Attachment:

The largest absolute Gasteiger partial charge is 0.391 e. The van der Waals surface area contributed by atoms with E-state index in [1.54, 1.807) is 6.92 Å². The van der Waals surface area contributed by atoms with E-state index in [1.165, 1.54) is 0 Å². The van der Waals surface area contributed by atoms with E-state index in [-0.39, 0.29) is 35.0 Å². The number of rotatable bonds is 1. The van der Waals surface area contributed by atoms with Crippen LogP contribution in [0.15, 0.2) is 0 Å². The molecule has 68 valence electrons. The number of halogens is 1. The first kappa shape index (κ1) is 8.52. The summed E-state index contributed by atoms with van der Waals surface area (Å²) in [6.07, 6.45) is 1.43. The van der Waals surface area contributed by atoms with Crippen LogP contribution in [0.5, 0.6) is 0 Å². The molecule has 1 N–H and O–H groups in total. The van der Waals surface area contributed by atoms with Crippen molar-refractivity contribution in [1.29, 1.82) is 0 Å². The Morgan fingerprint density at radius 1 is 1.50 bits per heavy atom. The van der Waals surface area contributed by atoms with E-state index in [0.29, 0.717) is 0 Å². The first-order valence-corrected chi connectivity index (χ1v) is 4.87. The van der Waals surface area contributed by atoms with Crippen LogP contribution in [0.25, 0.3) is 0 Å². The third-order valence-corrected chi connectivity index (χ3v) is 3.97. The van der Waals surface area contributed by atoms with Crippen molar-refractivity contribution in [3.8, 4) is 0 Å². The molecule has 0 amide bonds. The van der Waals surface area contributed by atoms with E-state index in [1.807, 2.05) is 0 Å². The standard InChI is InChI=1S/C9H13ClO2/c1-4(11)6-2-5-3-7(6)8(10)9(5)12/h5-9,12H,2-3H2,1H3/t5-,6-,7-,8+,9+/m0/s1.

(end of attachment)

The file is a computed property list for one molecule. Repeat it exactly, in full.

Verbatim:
The largest absolute Gasteiger partial charge is 0.391 e. The van der Waals surface area contributed by atoms with E-state index in [1.54, 1.807) is 6.92 Å². The van der Waals surface area contributed by atoms with E-state index in [1.165, 1.54) is 0 Å². The van der Waals surface area contributed by atoms with E-state index in [-0.39, 0.29) is 35.0 Å². The number of rotatable bonds is 1. The van der Waals surface area contributed by atoms with Crippen LogP contribution in [0.15, 0.2) is 0 Å². The molecule has 68 valence electrons. The number of halogens is 1. The first kappa shape index (κ1) is 8.52. The summed E-state index contributed by atoms with van der Waals surface area (Å²) in [6.07, 6.45) is 1.43. The van der Waals surface area contributed by atoms with Crippen LogP contribution in [0.5, 0.6) is 0 Å². The molecule has 1 N–H and O–H groups in total. The van der Waals surface area contributed by atoms with Crippen molar-refractivity contribution in [1.29, 1.82) is 0 Å². The Morgan fingerprint density at radius 1 is 1.50 bits per heavy atom. The van der Waals surface area contributed by atoms with E-state index in [0.29, 0.717) is 0 Å². The first-order valence-corrected chi connectivity index (χ1v) is 4.87. The van der Waals surface area contributed by atoms with Crippen LogP contribution in [0.25, 0.3) is 0 Å². The third-order valence-corrected chi connectivity index (χ3v) is 3.97. The van der Waals surface area contributed by atoms with Crippen molar-refractivity contribution in [3.8, 4) is 0 Å². The molecule has 0 amide bonds. The van der Waals surface area contributed by atoms with E-state index in [1.807, 2.05) is 0 Å². The standard InChI is InChI=1S/C9H13ClO2/c1-4(11)6-2-5-3-7(6)8(10)9(5)12/h5-9,12H,2-3H2,1H3/t5-,6-,7-,8+,9+/m0/s1.